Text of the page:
In St. Louis, Detroit and Cleveland, new parks foster economic opportunities
By Jay Walljasper
At a time when city parks are suffering deep budget cuts, leaving recession-strapped American families with fewer choices for fun, there’s growing evidence that first-class park facilities may be a key to economic revitalization.
Ambitious park projects in struggling places like St. Louis, Detroit and central Houston are “ bringing urban centers back to life,” according to a recent headline in the “Washington Post”: http://www.washingtonpost.com/wp-dyn/content/article/2010/07/30/AR201007...
The jewel of downtown Detroit, which has sparked more than a half-million dollars of investment in adjoining blocks is “Campus Martius”:http://www.pps.org/motorcity/ —a pocket park that had been reduced to little more than a concrete traffic island over decades of street widening in the Motor City. In 2004, however, it was transformed into a piazza of sorts by narrowing nearby streets, adding a fountain, café, landscaping, wintertime ice rink and a stage where more than 125 events are staged each year. The result: A vital truly public space that lured the Compuware computer firm and its 4000 employees from suburban Detroit to the heart of town.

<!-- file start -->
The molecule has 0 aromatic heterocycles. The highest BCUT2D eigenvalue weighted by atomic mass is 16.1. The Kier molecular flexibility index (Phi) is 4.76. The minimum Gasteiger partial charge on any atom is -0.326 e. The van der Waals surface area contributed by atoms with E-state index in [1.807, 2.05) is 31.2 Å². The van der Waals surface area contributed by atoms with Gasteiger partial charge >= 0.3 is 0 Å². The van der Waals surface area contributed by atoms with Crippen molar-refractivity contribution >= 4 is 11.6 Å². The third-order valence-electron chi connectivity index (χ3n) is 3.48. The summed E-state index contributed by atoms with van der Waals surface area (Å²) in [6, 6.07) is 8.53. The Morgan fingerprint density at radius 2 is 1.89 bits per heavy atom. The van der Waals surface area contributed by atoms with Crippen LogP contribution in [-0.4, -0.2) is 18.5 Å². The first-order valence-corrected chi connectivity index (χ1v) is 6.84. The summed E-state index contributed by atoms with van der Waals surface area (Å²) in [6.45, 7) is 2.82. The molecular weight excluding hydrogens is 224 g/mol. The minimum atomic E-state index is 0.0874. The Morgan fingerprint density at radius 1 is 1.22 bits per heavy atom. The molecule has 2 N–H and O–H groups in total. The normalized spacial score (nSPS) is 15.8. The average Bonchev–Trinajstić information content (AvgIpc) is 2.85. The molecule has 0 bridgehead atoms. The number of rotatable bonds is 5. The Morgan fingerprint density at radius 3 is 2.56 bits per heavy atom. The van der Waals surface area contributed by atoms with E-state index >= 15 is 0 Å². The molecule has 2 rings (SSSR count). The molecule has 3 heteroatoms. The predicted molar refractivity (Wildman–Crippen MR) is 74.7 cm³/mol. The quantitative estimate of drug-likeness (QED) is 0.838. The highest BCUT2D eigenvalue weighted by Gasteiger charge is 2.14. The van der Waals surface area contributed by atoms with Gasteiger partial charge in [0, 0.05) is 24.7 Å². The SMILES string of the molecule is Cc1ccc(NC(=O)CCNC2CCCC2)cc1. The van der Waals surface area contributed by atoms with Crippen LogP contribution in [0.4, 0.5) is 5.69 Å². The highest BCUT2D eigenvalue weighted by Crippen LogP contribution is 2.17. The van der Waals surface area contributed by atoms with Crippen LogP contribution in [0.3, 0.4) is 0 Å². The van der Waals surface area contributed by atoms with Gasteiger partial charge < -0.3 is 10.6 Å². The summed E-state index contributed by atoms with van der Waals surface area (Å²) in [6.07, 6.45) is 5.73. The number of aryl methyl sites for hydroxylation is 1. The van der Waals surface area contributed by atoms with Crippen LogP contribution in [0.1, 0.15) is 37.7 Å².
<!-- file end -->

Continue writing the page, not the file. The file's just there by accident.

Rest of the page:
In St. Louis, “Citygarden”:www.citygardenstl.org”—two blocks of sculpture, lawns, fountains, wildflower gardens and strolling crowds near the St. Louis Arch that opened last year—has transformed abandoned warehouses in the neighbohood into fashionable lofts.
Two parking lots in a neglected corner of downtown Houston were tore up to create “Discovery Green”:http://www.pps.org/houstonpark/ a 12.5 acre town square that brings a nucleus of urban energy to a sprawling city with performances, cafes, a pond, bocce court and a bookmobile. The site, opened in 2008 in the midst of the recession, has attracted a hotel and Houston’s first apartment tower in decades. In addition to downtown workers, out-of-town visitors and daytrippers from the suburbs, Town Green is enjoyed by residents of nearby low-income neighborhoods.
The lesson from these three parks is that investing in public space— the original sense of the commons—is a boost not a drain on local budgets in these challenging economic times. It’s a smart move that serves both local residents and prospective business ventures. That’s a win-win in anyone’s book.